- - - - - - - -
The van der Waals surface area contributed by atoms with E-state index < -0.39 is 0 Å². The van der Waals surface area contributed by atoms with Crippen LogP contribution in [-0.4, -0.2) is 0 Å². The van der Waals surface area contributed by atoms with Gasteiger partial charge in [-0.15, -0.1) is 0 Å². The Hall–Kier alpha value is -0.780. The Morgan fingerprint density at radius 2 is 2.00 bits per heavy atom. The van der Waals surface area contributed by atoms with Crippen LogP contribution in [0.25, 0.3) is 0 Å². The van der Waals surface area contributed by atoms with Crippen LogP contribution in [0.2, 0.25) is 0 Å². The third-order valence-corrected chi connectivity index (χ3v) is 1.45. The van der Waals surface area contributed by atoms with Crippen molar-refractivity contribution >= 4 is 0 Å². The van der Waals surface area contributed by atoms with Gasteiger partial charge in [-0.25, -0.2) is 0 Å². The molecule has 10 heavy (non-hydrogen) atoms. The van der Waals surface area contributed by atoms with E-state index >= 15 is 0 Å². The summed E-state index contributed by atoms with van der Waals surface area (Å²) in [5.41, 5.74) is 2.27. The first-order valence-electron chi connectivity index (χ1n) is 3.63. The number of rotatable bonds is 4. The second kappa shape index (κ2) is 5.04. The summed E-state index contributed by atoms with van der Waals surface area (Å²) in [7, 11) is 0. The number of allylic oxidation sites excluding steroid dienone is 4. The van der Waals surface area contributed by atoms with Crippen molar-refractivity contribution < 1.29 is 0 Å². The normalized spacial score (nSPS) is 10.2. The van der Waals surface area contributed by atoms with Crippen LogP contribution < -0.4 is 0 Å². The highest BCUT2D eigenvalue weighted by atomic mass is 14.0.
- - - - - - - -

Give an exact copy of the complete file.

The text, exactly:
The van der Waals surface area contributed by atoms with E-state index < -0.39 is 0 Å². The van der Waals surface area contributed by atoms with Crippen LogP contribution in [-0.4, -0.2) is 0 Å². The van der Waals surface area contributed by atoms with Gasteiger partial charge in [-0.15, -0.1) is 0 Å². The Hall–Kier alpha value is -0.780. The Morgan fingerprint density at radius 2 is 2.00 bits per heavy atom. The van der Waals surface area contributed by atoms with Crippen LogP contribution in [0.25, 0.3) is 0 Å². The van der Waals surface area contributed by atoms with Crippen LogP contribution in [0.2, 0.25) is 0 Å². The third-order valence-corrected chi connectivity index (χ3v) is 1.45. The van der Waals surface area contributed by atoms with Crippen molar-refractivity contribution >= 4 is 0 Å². The van der Waals surface area contributed by atoms with Gasteiger partial charge in [-0.25, -0.2) is 0 Å². The molecule has 10 heavy (non-hydrogen) atoms. The van der Waals surface area contributed by atoms with E-state index >= 15 is 0 Å². The summed E-state index contributed by atoms with van der Waals surface area (Å²) in [5.41, 5.74) is 2.27. The first-order valence-electron chi connectivity index (χ1n) is 3.63. The number of rotatable bonds is 4. The second kappa shape index (κ2) is 5.04. The summed E-state index contributed by atoms with van der Waals surface area (Å²) in [7, 11) is 0. The number of allylic oxidation sites excluding steroid dienone is 4. The van der Waals surface area contributed by atoms with Crippen molar-refractivity contribution < 1.29 is 0 Å². The normalized spacial score (nSPS) is 10.2. The van der Waals surface area contributed by atoms with Crippen LogP contribution < -0.4 is 0 Å². The highest BCUT2D eigenvalue weighted by atomic mass is 14.0.